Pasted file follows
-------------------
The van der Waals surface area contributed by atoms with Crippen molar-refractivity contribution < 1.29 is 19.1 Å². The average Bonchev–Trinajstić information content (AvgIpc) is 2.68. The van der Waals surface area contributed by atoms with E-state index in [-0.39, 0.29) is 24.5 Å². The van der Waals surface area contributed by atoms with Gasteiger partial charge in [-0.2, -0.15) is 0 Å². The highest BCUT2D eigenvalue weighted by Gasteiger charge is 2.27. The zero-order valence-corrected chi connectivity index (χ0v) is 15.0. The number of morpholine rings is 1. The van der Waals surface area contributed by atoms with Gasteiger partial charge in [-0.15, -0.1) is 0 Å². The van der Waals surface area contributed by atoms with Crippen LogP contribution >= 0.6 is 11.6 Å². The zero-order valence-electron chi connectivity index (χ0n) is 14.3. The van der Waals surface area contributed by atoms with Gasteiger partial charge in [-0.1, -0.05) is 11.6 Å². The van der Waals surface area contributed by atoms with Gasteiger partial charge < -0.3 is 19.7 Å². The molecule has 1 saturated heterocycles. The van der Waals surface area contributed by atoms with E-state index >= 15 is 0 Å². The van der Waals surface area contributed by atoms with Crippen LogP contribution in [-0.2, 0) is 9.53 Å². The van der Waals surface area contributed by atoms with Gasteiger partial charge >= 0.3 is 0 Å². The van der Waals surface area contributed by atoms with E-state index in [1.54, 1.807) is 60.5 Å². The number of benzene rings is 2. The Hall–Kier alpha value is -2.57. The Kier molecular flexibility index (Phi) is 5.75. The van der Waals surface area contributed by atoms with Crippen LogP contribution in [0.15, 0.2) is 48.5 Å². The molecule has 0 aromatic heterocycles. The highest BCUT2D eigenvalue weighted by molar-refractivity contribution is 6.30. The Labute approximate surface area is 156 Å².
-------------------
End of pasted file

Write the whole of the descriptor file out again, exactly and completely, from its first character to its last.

The van der Waals surface area contributed by atoms with Crippen molar-refractivity contribution < 1.29 is 19.1 Å². The average Bonchev–Trinajstić information content (AvgIpc) is 2.68. The van der Waals surface area contributed by atoms with E-state index in [-0.39, 0.29) is 24.5 Å². The van der Waals surface area contributed by atoms with Gasteiger partial charge in [-0.2, -0.15) is 0 Å². The highest BCUT2D eigenvalue weighted by Gasteiger charge is 2.27. The zero-order valence-corrected chi connectivity index (χ0v) is 15.0. The number of morpholine rings is 1. The van der Waals surface area contributed by atoms with Gasteiger partial charge in [-0.15, -0.1) is 0 Å². The van der Waals surface area contributed by atoms with Crippen LogP contribution >= 0.6 is 11.6 Å². The zero-order valence-electron chi connectivity index (χ0n) is 14.3. The van der Waals surface area contributed by atoms with Gasteiger partial charge in [-0.1, -0.05) is 11.6 Å². The van der Waals surface area contributed by atoms with Gasteiger partial charge < -0.3 is 19.7 Å². The molecule has 1 saturated heterocycles. The van der Waals surface area contributed by atoms with E-state index >= 15 is 0 Å². The van der Waals surface area contributed by atoms with Crippen LogP contribution in [-0.2, 0) is 9.53 Å². The van der Waals surface area contributed by atoms with Gasteiger partial charge >= 0.3 is 0 Å². The van der Waals surface area contributed by atoms with E-state index in [1.54, 1.807) is 60.5 Å². The number of benzene rings is 2. The Hall–Kier alpha value is -2.57. The Kier molecular flexibility index (Phi) is 5.75. The van der Waals surface area contributed by atoms with Crippen LogP contribution in [0.15, 0.2) is 48.5 Å². The molecule has 0 aromatic heterocycles. The highest BCUT2D eigenvalue weighted by molar-refractivity contribution is 6.30. The Labute approximate surface area is 156 Å².